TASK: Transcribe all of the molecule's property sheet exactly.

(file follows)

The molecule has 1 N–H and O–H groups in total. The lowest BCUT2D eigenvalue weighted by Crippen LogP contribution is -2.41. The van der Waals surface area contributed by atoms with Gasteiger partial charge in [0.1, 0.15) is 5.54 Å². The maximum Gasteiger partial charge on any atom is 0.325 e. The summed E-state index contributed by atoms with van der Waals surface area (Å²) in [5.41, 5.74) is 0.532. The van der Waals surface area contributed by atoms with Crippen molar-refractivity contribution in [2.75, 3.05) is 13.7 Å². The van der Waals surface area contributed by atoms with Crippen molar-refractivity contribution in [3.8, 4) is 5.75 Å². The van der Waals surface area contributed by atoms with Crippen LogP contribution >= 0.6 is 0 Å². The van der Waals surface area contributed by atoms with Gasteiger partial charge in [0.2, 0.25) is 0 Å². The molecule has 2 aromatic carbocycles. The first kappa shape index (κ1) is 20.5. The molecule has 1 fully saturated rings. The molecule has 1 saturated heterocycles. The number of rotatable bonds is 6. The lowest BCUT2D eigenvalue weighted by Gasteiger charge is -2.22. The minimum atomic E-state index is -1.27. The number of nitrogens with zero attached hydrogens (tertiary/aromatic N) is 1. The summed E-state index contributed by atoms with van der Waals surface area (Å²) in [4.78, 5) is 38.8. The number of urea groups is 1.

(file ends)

The molecule has 1 N–H and O–H groups in total. The lowest BCUT2D eigenvalue weighted by Crippen LogP contribution is -2.41. The van der Waals surface area contributed by atoms with Gasteiger partial charge in [0.1, 0.15) is 5.54 Å². The maximum Gasteiger partial charge on any atom is 0.325 e. The summed E-state index contributed by atoms with van der Waals surface area (Å²) in [5.41, 5.74) is 0.532. The van der Waals surface area contributed by atoms with Crippen molar-refractivity contribution in [2.75, 3.05) is 13.7 Å². The van der Waals surface area contributed by atoms with Crippen molar-refractivity contribution in [3.8, 4) is 5.75 Å². The van der Waals surface area contributed by atoms with Crippen LogP contribution >= 0.6 is 0 Å². The van der Waals surface area contributed by atoms with Gasteiger partial charge in [0.2, 0.25) is 0 Å². The molecule has 2 aromatic carbocycles. The first kappa shape index (κ1) is 20.5. The molecule has 1 fully saturated rings. The molecule has 1 saturated heterocycles. The number of rotatable bonds is 6. The lowest BCUT2D eigenvalue weighted by Gasteiger charge is -2.22. The minimum atomic E-state index is -1.27. The number of nitrogens with zero attached hydrogens (tertiary/aromatic N) is 1. The summed E-state index contributed by atoms with van der Waals surface area (Å²) in [4.78, 5) is 38.8. The number of urea groups is 1.